we routinely get more than just one labor patient...

sometimes it's one labor and a couplet.....

sometimes it's two labors.

we have to have central monitoring to keep up

not everyone has the luxury of 1:1 total care.

If we were supposed to check fh's q 15 min (such as pit). We went in the room q15. If the pt. slept, we let her sleep. We can be quiet. Believe me. I work at night and I can tiptoe. If strip looked ok, you went back in 15 min. later. If not, you hung out. When we went in the room a lot, pt's would ask us to help them move, etc. and we did a lot w/ them. I see people charting from the desk a great deal now, not going in the rooms. This is some people, not all. We only have one labour pt. We don't get more than one, except in rare cases. Now of course, if you were to pull up someone else's screen in another person's room, it would probably violate HIPPA. I have done that on occasion when I am in charge to see what's going on w/ other people. (someone can have me flogged for that one, I guess). Several years ago, we did not have as many epidurals as we do now, so our pt's wanted to get ito the rocker and up to the br, etc. I don't think the epidural rate has anything to do w/ central monitoring or not, it is just better accepted by our pt's now. I like the Watchild system we have now, but again, I don't think that no central monitoring would be a deal breaker for me, if other things were very favourable.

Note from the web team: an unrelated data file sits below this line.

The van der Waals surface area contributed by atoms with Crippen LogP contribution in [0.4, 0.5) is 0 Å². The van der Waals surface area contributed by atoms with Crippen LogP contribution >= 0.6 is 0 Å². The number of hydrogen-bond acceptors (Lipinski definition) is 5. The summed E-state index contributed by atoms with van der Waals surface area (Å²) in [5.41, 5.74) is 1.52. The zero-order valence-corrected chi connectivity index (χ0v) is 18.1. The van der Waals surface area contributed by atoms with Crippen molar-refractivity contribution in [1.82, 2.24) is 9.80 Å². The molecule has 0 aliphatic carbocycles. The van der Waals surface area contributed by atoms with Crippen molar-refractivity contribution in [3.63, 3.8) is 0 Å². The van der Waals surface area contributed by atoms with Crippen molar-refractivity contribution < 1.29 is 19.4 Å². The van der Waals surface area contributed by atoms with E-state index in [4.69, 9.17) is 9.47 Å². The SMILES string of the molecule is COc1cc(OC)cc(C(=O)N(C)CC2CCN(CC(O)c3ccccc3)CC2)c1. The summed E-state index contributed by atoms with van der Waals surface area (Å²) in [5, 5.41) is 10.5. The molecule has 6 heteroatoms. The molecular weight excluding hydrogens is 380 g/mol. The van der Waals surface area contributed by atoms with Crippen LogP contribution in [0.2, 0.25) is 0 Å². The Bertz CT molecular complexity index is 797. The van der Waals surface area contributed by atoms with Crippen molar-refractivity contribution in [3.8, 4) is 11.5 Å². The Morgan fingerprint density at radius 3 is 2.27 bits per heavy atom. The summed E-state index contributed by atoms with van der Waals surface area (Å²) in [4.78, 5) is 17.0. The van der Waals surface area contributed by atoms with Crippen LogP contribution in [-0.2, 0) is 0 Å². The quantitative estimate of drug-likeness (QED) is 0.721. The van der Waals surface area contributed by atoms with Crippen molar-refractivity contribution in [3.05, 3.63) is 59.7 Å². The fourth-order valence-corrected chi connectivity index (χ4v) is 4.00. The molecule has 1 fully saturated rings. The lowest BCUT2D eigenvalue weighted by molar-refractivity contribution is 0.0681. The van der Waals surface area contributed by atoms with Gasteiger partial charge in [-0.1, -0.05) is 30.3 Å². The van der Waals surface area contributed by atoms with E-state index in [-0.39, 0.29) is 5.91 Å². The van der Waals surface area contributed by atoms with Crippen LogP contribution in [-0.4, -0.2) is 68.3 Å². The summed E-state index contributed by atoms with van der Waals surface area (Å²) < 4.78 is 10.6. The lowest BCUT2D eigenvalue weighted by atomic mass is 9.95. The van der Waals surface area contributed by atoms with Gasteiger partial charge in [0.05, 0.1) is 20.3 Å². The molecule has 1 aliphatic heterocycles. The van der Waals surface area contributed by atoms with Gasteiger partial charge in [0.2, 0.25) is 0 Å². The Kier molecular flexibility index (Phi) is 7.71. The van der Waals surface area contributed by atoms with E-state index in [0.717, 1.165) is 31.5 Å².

Deb, again I agree with you. When the situation warrants it, and the nurse knows its limitations, central monitoring is a good thing. I just don't think it's a great thing when 1:1 is doable and the patient is low risk. My philosophy tends to be in favor of less technology when it isn't needed.

SmilingBluEyes

Has 20 years experience.

i would prefer to work in a birth center really.

low intervention labor/delivery in the hospital are nearly impossible to do sadly.

hence,the need for central monitoring.

yea a birth center sounds better all the time.

I am sooo with you on that! We should start our own birth center and invite all the allnurses L&D staff to join;) I really wish there were more options for women. Personally I would prefer a birthing center staffed by nurse midwives, and attached to a hospital with supportive OB/GYNs as backup. I think working in the NICU has made me too paranoid to go to a plain birth center.

SmilingBluEyes

Has 20 years experience.

I hear ya fergus!

good day now.

Guest
This topic is now closed to further replies.